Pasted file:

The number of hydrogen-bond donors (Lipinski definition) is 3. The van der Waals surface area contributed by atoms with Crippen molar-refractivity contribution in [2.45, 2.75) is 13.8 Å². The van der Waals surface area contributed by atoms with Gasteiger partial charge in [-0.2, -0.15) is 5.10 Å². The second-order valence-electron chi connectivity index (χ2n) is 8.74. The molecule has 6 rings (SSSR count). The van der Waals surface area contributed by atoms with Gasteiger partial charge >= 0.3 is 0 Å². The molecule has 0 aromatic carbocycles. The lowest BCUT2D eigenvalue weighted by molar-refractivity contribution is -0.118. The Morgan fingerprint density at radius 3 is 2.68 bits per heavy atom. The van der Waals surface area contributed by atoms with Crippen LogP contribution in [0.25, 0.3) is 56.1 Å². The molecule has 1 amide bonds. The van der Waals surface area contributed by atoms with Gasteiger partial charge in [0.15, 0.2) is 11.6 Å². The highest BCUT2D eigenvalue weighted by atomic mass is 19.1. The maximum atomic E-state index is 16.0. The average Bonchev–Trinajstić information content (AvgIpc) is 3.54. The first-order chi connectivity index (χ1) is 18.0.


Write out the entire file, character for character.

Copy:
The number of hydrogen-bond donors (Lipinski definition) is 3. The van der Waals surface area contributed by atoms with Crippen molar-refractivity contribution in [2.45, 2.75) is 13.8 Å². The van der Waals surface area contributed by atoms with Gasteiger partial charge in [-0.2, -0.15) is 5.10 Å². The second-order valence-electron chi connectivity index (χ2n) is 8.74. The molecule has 6 rings (SSSR count). The van der Waals surface area contributed by atoms with Gasteiger partial charge >= 0.3 is 0 Å². The molecule has 0 aromatic carbocycles. The lowest BCUT2D eigenvalue weighted by molar-refractivity contribution is -0.118. The Morgan fingerprint density at radius 3 is 2.68 bits per heavy atom. The van der Waals surface area contributed by atoms with Crippen LogP contribution in [0.25, 0.3) is 56.1 Å². The molecule has 1 amide bonds. The van der Waals surface area contributed by atoms with Gasteiger partial charge in [0.15, 0.2) is 11.6 Å². The highest BCUT2D eigenvalue weighted by atomic mass is 19.1. The maximum atomic E-state index is 16.0. The average Bonchev–Trinajstić information content (AvgIpc) is 3.54. The first-order chi connectivity index (χ1) is 18.0.